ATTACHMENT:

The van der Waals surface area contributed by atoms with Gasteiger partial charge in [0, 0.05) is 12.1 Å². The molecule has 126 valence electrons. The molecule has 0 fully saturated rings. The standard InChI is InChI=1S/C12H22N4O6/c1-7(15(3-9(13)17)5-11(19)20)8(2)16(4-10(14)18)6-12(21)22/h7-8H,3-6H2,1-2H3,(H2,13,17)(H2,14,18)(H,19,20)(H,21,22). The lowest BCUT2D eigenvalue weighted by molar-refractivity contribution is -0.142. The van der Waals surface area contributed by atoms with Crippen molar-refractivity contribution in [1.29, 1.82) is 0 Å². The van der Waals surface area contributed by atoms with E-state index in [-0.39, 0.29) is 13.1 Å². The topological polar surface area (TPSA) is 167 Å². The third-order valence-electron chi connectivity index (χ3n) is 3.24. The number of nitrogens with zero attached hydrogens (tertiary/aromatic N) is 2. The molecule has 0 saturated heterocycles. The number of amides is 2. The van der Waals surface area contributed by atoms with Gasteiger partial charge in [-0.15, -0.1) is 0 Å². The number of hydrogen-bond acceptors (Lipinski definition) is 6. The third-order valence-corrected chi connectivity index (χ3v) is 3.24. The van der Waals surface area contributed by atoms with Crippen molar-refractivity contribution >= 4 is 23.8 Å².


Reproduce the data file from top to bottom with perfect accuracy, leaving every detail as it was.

The van der Waals surface area contributed by atoms with Gasteiger partial charge in [0, 0.05) is 12.1 Å². The molecule has 126 valence electrons. The molecule has 0 fully saturated rings. The standard InChI is InChI=1S/C12H22N4O6/c1-7(15(3-9(13)17)5-11(19)20)8(2)16(4-10(14)18)6-12(21)22/h7-8H,3-6H2,1-2H3,(H2,13,17)(H2,14,18)(H,19,20)(H,21,22). The lowest BCUT2D eigenvalue weighted by molar-refractivity contribution is -0.142. The van der Waals surface area contributed by atoms with Crippen molar-refractivity contribution in [1.29, 1.82) is 0 Å². The van der Waals surface area contributed by atoms with E-state index in [-0.39, 0.29) is 13.1 Å². The topological polar surface area (TPSA) is 167 Å². The third-order valence-electron chi connectivity index (χ3n) is 3.24. The number of nitrogens with zero attached hydrogens (tertiary/aromatic N) is 2. The molecule has 0 saturated heterocycles. The number of amides is 2. The van der Waals surface area contributed by atoms with Gasteiger partial charge in [-0.15, -0.1) is 0 Å². The number of hydrogen-bond acceptors (Lipinski definition) is 6. The third-order valence-corrected chi connectivity index (χ3v) is 3.24. The van der Waals surface area contributed by atoms with Crippen molar-refractivity contribution >= 4 is 23.8 Å².